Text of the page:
Media News

Libya takes over TV channel linked to Gaddafi son

TRIPOLI, April 28 (Reuters) - Libya’s government has taken control of independent television channel Al Libia, officials and local journalists said on Tuesday.

One of the liveliest sources of news in a tightly controlled country where most stations are deferential, the channel is linked to one of the sons of Libyan leader Muammar Gaddafi, Saif al Islam.

He is widely credited with helping bring Libya back into the international mainstream after decades of isolation. Some observers said the takeover showed al Islam’s influence had waned since he announced a “time-out” from politics in August.

“Al Libia was brought under the control of Jamihiriya’s Radio’s General Authority last night,” a government official said, referring to the state broadcaster. Officials declined to give reasons for the move.

Quryna, a daily newspaper close to Saif al Islam, said on Tuesday that Al Libia’s managing director Abdessalam Mechri had been detained last week.

Local journalists and sources close to the government said the channel aired programmes which angered the authorities.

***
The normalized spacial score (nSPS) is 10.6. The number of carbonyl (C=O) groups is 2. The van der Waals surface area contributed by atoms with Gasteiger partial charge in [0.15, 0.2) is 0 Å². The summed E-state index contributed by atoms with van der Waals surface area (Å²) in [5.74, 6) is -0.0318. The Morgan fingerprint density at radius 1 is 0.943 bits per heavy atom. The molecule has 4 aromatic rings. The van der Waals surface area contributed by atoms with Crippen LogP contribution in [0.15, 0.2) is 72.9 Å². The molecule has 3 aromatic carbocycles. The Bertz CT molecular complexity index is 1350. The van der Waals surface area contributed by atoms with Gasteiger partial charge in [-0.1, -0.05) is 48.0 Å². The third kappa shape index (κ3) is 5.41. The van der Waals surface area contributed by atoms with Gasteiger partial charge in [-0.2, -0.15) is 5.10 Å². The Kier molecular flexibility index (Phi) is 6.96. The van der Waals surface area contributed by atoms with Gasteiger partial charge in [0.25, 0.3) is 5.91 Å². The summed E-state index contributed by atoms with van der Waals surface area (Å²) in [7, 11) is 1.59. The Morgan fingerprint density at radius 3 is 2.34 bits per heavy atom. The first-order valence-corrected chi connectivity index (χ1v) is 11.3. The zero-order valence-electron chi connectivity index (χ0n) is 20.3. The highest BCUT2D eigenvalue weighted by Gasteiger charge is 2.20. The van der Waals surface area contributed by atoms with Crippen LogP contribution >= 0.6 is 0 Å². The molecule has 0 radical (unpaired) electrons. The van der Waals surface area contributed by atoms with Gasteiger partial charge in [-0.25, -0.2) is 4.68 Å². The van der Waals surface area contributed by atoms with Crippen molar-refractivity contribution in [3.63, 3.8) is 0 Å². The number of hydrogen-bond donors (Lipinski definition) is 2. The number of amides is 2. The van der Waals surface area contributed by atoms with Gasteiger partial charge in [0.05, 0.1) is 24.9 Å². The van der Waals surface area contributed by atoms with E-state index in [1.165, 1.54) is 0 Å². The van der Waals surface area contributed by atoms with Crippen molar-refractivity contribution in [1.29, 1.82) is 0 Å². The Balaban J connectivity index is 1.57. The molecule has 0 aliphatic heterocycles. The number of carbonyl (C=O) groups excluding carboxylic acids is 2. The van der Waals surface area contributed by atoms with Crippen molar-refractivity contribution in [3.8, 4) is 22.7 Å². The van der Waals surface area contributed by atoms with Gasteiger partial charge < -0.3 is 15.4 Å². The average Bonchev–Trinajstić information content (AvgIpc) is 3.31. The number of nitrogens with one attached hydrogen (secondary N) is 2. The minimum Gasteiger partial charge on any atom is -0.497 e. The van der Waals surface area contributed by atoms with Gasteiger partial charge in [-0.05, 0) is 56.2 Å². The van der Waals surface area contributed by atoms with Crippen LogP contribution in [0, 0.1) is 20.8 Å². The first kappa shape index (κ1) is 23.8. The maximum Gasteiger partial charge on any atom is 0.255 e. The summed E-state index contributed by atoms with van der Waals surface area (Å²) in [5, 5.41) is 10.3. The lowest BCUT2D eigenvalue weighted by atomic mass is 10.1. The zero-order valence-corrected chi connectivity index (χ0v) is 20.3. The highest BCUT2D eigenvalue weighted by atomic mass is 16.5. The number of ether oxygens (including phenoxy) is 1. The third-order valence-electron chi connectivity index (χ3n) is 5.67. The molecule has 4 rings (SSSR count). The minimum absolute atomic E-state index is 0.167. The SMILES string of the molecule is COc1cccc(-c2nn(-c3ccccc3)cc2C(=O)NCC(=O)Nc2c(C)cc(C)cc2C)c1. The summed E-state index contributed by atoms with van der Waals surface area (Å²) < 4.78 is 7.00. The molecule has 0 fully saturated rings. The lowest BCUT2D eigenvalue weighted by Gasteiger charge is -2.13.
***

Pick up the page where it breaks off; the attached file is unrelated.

One of those programmes focused on the Revolutionary Committees, made up of staunch Gaddafi supporters accused by dissidents of torturing and killing opponents at home and abroad in the past three decades.

“The broadcast of Al Libia as an independent channel was stopped last night when it was about to start its programme named An Gourb (Close Up) to discuss the experience of the committees abroad,” said a source close to the government. Al Libia is owned by Al Gad Company for Media Services which also runs two radio stations and two newspapers. The outlets are part of an ambitious plan by al Islam to create democratic institutions such as a free media and an independent judiciary.

A continued commitment from Libya to normalising its relations with the West is important to Western governemnts who want Tripoli’s cooperation on illegal migrants and security, and to oil majors keen to develop the country’s energy reserves. (Reporting by Ali Shuaib; Editing by Robert Woodward)